At the 5:42 mark, Cohen used outdated Freudian assumptions to argue that homosexuality is an "emotionally-based condition." He conflated sexual orientation with gender identity, arguing that people exhibiting same-sex attraction allegedly received insufficient parental love and gender modelling.
"Homosexuality is principally an emotionally-based condition ... In my professional experience, there are three main desires that drive homosexual feelings. Number one, it's a need for the same-gender parents or same-gender peers love. Two, it's a need for gender identification, and three, in some cases, it represents fear of intimacy with the opposite sex. Scientific research over the past eighty years identifies many potential causes that will lead an individual to develop homosexual feelings. My therapeutic colleagues and I have observed in those with unwanted SSA two things driving this desire. Number one, it's always the result of unresolved issues or wounds of the past, and number two, it's a legitimate need for unmet love."
Cohen summoned several volunteers on stage. Using the volunteers as part of his storytelling, Cohen recited claims of how inside a gay man is a "little kid" who allegedly internalized his mother's femininity and did not receive enough love or "internalize masculinity" from his father. He told a similar story of how alleged failures of development and attachment create a woman who is attracted to other women. Cohen did not seem to realize that gender identity exists on a wide continuum and is wholly distinct from sexual orientation.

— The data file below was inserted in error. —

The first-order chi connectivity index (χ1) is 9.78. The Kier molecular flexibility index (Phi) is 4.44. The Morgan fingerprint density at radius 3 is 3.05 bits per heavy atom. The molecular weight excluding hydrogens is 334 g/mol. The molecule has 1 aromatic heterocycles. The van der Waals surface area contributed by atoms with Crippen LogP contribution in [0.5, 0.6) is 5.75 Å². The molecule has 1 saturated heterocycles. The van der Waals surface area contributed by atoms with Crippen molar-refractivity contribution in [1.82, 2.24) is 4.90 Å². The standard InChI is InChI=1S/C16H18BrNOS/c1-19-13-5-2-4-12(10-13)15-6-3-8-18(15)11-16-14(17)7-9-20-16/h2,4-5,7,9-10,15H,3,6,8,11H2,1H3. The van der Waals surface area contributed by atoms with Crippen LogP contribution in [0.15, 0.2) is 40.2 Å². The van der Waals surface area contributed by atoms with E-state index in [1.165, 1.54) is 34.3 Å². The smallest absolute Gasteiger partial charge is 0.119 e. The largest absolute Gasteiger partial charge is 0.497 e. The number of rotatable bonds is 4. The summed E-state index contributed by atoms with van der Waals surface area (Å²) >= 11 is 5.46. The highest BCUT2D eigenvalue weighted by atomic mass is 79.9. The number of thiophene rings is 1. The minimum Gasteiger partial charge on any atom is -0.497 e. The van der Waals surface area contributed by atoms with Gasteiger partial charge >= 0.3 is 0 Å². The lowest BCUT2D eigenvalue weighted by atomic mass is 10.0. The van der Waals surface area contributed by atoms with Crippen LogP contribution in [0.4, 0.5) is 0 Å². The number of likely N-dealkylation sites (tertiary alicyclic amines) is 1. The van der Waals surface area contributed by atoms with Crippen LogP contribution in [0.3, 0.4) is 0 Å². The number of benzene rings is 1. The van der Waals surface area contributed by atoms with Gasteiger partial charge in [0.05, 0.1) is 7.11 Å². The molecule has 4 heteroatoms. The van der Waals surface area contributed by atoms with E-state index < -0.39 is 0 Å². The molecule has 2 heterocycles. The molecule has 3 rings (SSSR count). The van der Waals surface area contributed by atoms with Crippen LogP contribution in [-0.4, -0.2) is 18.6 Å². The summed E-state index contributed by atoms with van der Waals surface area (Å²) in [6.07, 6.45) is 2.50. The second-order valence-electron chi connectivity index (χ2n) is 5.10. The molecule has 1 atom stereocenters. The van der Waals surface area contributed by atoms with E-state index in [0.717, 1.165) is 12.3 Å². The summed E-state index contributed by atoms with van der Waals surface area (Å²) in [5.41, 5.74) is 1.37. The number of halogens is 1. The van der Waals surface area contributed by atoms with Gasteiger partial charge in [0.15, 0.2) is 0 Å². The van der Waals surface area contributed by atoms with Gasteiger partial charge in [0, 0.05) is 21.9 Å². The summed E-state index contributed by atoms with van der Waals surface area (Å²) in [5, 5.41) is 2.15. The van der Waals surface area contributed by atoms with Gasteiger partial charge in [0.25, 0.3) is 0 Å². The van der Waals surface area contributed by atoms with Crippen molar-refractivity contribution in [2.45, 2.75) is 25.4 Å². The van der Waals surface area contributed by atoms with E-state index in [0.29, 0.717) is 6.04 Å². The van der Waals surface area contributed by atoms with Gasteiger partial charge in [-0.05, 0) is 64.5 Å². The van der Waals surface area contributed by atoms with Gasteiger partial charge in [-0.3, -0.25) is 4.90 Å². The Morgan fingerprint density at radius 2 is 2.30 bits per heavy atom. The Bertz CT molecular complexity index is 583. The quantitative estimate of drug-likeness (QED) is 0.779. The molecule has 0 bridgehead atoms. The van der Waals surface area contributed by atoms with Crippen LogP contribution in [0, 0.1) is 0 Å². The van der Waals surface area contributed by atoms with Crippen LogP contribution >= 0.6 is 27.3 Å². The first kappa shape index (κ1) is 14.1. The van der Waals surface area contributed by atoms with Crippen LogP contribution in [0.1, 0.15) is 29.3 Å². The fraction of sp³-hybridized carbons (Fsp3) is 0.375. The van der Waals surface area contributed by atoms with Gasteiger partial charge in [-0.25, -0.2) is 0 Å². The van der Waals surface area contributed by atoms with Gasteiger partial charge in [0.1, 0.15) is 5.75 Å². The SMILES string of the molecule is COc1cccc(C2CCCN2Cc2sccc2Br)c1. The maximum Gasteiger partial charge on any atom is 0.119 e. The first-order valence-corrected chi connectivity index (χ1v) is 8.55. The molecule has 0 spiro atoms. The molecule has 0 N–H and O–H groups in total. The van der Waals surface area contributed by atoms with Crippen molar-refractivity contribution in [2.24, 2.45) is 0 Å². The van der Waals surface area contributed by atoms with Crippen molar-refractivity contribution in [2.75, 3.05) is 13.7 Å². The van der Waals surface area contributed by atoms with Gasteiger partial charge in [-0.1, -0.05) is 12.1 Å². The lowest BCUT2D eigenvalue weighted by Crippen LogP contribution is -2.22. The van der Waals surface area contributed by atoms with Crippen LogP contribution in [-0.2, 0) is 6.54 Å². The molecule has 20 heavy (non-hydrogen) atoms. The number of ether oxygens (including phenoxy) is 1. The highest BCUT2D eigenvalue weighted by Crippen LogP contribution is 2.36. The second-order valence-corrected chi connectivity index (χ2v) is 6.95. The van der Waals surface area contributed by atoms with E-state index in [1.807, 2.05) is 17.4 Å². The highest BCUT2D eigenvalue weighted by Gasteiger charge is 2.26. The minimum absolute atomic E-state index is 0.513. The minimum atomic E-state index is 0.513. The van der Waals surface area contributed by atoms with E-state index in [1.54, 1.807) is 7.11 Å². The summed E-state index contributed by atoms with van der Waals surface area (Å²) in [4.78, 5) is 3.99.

Hilariously, after branding LGBTQ persons as unhealthy, broken people, Cohen spoke of love. At the end of his talk, Cohen urged listeners to offer "unconditional love" and "lay down the weapons of judgment" to people with same-sex attractions. The fact that his attitudes promotes judgmental, harmful attitudes toward LGBTQ persons seemed to escape him.

Cohen's ideas about sexual orientation echo the dubious and homophobic rhetoric of the larger "ex-gay" movement. Unfortunately, the World Congress of Families VI symposium provided Cohen with an international audience for his ideas. Let's hope Cohen's "ex-gay" work comes under as much scrutiny abroad as it has in the United States.

For more information about Richard Cohen and the International Healing Foundation, visit www[dot]comingoutloved[dot]com

(Hat tip to Good As You)


  1. Replies
    1. PostMormon Girl -- Isn't it? I doubt that his audience members looked into his claims.

    2. That's exactly what I was thinking as I read this. Not only will most audience members believe him without fact-checking, but they'll also pass everything on as fact via social networking, etc.

    3. Michelle -- Such is the way of the Religious Right, no matter what the nationality.